Here’s the link to part 1 of this series

Here’s the link to part 3 of this series

Written by Lisa Stegena, Nutritonist and Christie Austin-Hore, APD, for Diabetes Council USA

Nutrition Force is a Western Australian based company of Nutritionists and Accredited Practising Dietitians that offer weight loss programsprivate dietetic consultationschildren’s nutrition & dietetics,  school nutrition and  Corporate Wellness programs.  If you would like more information on our Perth Dietitians and the other services we offer call us today on (08) 9385 7755.

No hard sell and no cookie cutter solutions

We have clients travelling for over three hours to come and see us for a range of dietary and health related conditions.  We also receive referrals from over 150 GP’s and specialists throughout WA for those on health care plans and with more complicated health conditions.

Gastric conditions and diseases are our specialty and we consult with many clients who have suffered for years or decades and sometime their whole life with debilitating symptoms.  Migraines, persistent cough, skin conditions, nerve and pain sensitivity and many other symptoms can be related to diet and food chemicals.  Many of our clients experience relief from symptoms within two weeks following our advice.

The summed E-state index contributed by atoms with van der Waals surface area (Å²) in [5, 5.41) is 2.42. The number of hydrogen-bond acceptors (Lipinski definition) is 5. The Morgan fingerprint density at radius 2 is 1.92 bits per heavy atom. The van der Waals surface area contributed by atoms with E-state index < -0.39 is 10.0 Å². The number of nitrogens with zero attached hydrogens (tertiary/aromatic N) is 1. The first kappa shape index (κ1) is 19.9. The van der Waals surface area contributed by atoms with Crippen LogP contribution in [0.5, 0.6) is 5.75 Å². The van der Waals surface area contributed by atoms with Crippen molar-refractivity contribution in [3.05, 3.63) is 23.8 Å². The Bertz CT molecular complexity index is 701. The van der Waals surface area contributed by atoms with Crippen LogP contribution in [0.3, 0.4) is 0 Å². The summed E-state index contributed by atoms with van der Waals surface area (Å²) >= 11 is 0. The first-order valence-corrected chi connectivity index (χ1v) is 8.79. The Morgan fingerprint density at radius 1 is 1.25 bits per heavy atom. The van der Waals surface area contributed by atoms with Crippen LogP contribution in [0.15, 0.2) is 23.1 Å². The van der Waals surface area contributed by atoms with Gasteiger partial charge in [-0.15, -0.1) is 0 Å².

However, we see a range of clients ranging in age from toddlers to people in their 90’s for all dietary related health conditions including bariatric surgery, children’s dietary issues, weight loss, diabetes and so much more.